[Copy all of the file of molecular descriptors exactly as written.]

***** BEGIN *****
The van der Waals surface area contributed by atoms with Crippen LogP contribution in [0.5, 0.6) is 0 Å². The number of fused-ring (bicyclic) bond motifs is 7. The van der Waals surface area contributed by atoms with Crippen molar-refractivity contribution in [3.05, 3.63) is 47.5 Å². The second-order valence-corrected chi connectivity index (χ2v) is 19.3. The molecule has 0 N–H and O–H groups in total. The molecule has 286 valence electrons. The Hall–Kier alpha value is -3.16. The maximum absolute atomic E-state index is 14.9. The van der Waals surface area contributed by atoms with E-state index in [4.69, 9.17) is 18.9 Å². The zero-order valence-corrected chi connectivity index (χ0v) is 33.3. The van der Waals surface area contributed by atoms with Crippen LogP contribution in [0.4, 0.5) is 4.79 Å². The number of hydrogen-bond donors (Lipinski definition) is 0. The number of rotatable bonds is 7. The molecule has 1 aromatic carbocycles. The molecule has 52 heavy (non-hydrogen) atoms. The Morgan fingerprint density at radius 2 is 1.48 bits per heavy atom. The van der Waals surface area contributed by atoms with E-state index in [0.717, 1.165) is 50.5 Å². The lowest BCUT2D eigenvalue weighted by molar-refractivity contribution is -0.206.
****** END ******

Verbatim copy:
The van der Waals surface area contributed by atoms with Crippen LogP contribution in [0.5, 0.6) is 0 Å². The number of fused-ring (bicyclic) bond motifs is 7. The van der Waals surface area contributed by atoms with Crippen molar-refractivity contribution in [3.05, 3.63) is 47.5 Å². The second-order valence-corrected chi connectivity index (χ2v) is 19.3. The molecule has 0 N–H and O–H groups in total. The molecule has 286 valence electrons. The Hall–Kier alpha value is -3.16. The maximum absolute atomic E-state index is 14.9. The van der Waals surface area contributed by atoms with E-state index in [4.69, 9.17) is 18.9 Å². The zero-order valence-corrected chi connectivity index (χ0v) is 33.3. The van der Waals surface area contributed by atoms with Crippen LogP contribution in [0.4, 0.5) is 4.79 Å². The number of hydrogen-bond donors (Lipinski definition) is 0. The number of rotatable bonds is 7. The molecule has 1 aromatic carbocycles. The molecule has 52 heavy (non-hydrogen) atoms. The Morgan fingerprint density at radius 2 is 1.48 bits per heavy atom. The van der Waals surface area contributed by atoms with E-state index in [0.717, 1.165) is 50.5 Å². The lowest BCUT2D eigenvalue weighted by molar-refractivity contribution is -0.206.